Vegetable Of The Week TURNIP


Brassica_rapa_turnip

The turnip or white turnip (Brassica rapa var. rapa) is a root vegetable commonly grown in temperate climates worldwide for its white, bulbous taproot. Small, tender varieties are grown for human consumption, while larger varieties are grown as feed for livestock.

Description

The most common type of turnip is mostly white-skinned apart from the upper 1–6 centimeters, which protrude above the ground and are purple, red, or greenish wherever sunlight has fallen. This above-ground part develops from stem tissue, but is fused with the root. The interior flesh is entirely white. The entire root is roughly conical, but can be occasionally tomato-shaped, about 5–20 centimetres in diameter, and lacks side roots. The taproot (the normal root below the swollen storage root) is thin and 10 centimetres or more in length; it is trimmed off before marketing. The leaves grow directly from the above-ground shoulder of the root, with little or no visible crown or neck (as found in rutabagas).

Turnip leaves are sometimes eaten as “turnip greens” (“turnip tops” in the UK), and they resemble mustard greens in flavor. Turnip greens are a common side dish in southeastern US cooking, primarily during late fall and winter. Smaller leaves are preferred; however, any bitter taste of larger leaves can be reduced by pouring off the water from initial boiling and replacing it with fresh water. Varieties specifically grown for the leaves resemble mustard greens more than those grown for the roots, with small or no storage roots. Varieties of B. rapa that have been developed only for use as leaves are called Chinese cabbage. Both leaves and root have a pungent flavor similar to raw cabbage or radishes that becomes mild after cooking.

Turnip roots weigh up to about 1 kilogram, although they can be harvested when smaller. Size is partly a function of variety and partly a function of the length of time that the turnip has grown. Most very small turnips (also called baby turnips) are specialty varieties. These are only available when freshly harvested and do not keep well. Most baby turnips can be eaten whole, including their leaves. Baby turnips come in yellow-, orange-, and red-fleshed varieties as well as white-fleshed. Their flavor is mild, so they can be eaten raw in salads like radishes.

Nutrition

The turnips root is high only in Vitamin C. The green leaves of the turnip top (“turnip greens”) are a good source of Vitamin A, folate, Vitamin C, Vitamin K and calcium. Turnip greens are high in lutein (8.4 mg / 100g).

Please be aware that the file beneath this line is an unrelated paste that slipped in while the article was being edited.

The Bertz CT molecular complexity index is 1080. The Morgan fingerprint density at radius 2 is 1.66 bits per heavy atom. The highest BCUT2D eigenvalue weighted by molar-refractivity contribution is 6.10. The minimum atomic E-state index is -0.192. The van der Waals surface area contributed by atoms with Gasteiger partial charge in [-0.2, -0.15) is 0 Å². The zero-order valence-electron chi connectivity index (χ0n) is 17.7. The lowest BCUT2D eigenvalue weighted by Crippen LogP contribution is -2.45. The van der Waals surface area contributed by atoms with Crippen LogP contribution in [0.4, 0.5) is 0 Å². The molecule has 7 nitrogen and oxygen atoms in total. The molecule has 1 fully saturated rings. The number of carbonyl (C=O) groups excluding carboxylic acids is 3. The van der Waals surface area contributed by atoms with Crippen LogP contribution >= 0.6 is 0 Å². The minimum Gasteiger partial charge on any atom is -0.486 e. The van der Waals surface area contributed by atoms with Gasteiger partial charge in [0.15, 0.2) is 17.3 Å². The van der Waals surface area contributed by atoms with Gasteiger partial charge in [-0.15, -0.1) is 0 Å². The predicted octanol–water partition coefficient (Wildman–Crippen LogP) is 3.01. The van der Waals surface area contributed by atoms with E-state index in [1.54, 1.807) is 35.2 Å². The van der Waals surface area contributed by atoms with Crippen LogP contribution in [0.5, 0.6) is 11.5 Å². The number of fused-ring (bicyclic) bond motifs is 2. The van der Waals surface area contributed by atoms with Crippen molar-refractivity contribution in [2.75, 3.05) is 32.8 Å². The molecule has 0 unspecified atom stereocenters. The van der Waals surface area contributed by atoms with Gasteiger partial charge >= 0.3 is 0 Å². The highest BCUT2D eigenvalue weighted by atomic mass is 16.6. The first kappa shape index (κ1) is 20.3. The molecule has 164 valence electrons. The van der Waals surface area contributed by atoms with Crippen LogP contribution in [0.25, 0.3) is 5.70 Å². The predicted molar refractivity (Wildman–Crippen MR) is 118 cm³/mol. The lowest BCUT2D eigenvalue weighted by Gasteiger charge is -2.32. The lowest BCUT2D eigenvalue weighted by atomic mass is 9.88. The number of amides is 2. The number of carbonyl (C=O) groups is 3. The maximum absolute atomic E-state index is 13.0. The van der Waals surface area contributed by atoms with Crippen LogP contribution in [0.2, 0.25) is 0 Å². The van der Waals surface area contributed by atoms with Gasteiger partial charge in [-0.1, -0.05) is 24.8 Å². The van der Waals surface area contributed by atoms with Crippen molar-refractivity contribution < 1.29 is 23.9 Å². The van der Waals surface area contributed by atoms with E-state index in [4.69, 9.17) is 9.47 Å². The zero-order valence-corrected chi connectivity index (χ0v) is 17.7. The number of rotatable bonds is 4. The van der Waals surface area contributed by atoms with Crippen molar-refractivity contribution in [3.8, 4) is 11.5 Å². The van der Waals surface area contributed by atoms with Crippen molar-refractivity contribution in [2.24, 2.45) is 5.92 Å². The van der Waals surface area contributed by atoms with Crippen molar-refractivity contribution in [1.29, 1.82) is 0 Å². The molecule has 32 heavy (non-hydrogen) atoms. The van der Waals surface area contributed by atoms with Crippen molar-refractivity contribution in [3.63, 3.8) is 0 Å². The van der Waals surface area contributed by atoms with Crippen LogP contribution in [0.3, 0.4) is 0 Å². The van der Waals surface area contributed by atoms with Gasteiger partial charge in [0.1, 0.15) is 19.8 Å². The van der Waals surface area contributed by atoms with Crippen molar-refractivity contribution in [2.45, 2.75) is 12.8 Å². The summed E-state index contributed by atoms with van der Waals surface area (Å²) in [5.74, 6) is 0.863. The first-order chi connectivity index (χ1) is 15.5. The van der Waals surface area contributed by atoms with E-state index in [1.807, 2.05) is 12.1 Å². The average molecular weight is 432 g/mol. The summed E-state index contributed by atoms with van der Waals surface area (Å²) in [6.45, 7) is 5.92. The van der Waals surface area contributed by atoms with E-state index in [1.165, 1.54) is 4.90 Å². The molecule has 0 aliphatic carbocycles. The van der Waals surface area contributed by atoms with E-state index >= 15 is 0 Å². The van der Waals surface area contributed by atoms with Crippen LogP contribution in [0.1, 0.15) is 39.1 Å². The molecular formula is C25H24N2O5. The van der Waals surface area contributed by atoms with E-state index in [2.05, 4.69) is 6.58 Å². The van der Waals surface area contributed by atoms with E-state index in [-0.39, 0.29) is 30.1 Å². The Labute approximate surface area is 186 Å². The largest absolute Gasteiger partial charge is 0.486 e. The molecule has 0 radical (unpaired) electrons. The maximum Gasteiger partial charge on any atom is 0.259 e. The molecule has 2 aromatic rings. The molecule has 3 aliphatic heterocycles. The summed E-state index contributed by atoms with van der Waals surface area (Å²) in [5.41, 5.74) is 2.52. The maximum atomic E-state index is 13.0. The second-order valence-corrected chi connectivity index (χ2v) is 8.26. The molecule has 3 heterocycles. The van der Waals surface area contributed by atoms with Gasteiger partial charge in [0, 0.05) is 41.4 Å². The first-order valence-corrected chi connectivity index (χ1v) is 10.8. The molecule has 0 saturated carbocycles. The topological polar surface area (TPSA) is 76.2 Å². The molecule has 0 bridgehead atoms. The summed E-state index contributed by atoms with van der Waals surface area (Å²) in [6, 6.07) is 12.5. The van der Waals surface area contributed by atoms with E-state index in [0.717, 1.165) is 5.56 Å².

Origin

The turnip was a well-established crop in Hellenistic and Roman times, which leads to the assumption that it was brought into cultivation earlier. But Zohary and Hopf note that “there are almost no archeological records available” to help determine its earlier history and domestication. Wild forms of the hot turnip and its relatives the mustards and radish are found over west Asia and Europe, suggesting that their domestication took place somewhere in that area. However Zohary and Hopf conclude, “Suggestions as to the origins of these plants are necessarily based on linguistic considerations.”

Human Use

Pliny the Elder writes that he considered the turnip one of the most important vegetables of his day, rating it “directly after cereals or at all events after the bean, since its utility surpasses that of any other plant.” Pliny praises it as a source of fodder for farm animals, and this vegetable is not particular about the type of soil it grows in and because it can be left in the ground until the next harvest, it “prevents the effects of famine” for humans.

In Turkey, particularly in the area near Adana, turnips are used to flavor şalgam, a juice made from purple carrots and spices served ice cold.

Macomber turnip historic markerThe Macomber turnip is featured in one of the very few historic markers for a vegetable, on Main Road in Westport, Massachusetts.

Turnip lanterns are an old tradition; see Jack o’ Lantern for their association with Halloween. Laurie Lee, in “The Edge of Day”, an autobiography of a childhood in the Cotswolds, mentions the Parochial Church Tea and Annual Entertainment, which took place around Twelfth night. “We…saw his red face lit like a hot turnip lamp as he crouched to stoke up the flames.”

Recipes:

Recipes For turnips will be updatd soon in Ayesha’s Kitchen, Hold on!

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